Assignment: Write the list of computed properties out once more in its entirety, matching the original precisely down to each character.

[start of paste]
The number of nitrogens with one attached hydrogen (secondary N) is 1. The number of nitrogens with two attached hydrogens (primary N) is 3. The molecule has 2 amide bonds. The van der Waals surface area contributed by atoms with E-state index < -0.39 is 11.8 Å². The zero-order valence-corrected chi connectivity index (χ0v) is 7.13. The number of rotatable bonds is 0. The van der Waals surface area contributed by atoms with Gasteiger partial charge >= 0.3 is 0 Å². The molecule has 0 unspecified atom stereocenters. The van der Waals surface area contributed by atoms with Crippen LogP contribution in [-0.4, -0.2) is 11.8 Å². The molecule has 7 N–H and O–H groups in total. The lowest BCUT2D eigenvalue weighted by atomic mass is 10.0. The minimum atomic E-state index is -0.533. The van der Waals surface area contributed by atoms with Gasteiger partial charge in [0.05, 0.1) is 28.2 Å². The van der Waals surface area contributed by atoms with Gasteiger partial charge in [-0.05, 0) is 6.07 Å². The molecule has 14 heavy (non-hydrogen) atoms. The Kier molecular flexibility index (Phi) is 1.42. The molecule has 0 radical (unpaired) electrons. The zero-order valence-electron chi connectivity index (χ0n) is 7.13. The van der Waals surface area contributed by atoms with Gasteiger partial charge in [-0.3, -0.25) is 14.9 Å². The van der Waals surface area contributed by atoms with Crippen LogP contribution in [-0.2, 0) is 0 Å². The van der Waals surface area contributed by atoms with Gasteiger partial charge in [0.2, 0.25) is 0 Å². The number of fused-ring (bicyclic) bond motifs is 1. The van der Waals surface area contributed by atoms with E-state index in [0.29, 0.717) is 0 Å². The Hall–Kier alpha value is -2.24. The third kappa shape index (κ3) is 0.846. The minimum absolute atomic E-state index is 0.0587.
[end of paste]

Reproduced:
The number of nitrogens with one attached hydrogen (secondary N) is 1. The number of nitrogens with two attached hydrogens (primary N) is 3. The molecule has 2 amide bonds. The van der Waals surface area contributed by atoms with E-state index < -0.39 is 11.8 Å². The zero-order valence-corrected chi connectivity index (χ0v) is 7.13. The number of rotatable bonds is 0. The van der Waals surface area contributed by atoms with Gasteiger partial charge >= 0.3 is 0 Å². The molecule has 0 unspecified atom stereocenters. The van der Waals surface area contributed by atoms with Crippen LogP contribution in [-0.4, -0.2) is 11.8 Å². The molecule has 7 N–H and O–H groups in total. The lowest BCUT2D eigenvalue weighted by atomic mass is 10.0. The minimum atomic E-state index is -0.533. The van der Waals surface area contributed by atoms with Gasteiger partial charge in [0.05, 0.1) is 28.2 Å². The van der Waals surface area contributed by atoms with Gasteiger partial charge in [-0.05, 0) is 6.07 Å². The molecule has 14 heavy (non-hydrogen) atoms. The Kier molecular flexibility index (Phi) is 1.42. The molecule has 0 radical (unpaired) electrons. The zero-order valence-electron chi connectivity index (χ0n) is 7.13. The van der Waals surface area contributed by atoms with Gasteiger partial charge in [-0.3, -0.25) is 14.9 Å². The van der Waals surface area contributed by atoms with Crippen LogP contribution in [-0.2, 0) is 0 Å². The van der Waals surface area contributed by atoms with Gasteiger partial charge in [0.2, 0.25) is 0 Å². The number of fused-ring (bicyclic) bond motifs is 1. The van der Waals surface area contributed by atoms with E-state index in [0.29, 0.717) is 0 Å². The Hall–Kier alpha value is -2.24. The third kappa shape index (κ3) is 0.846. The minimum absolute atomic E-state index is 0.0587.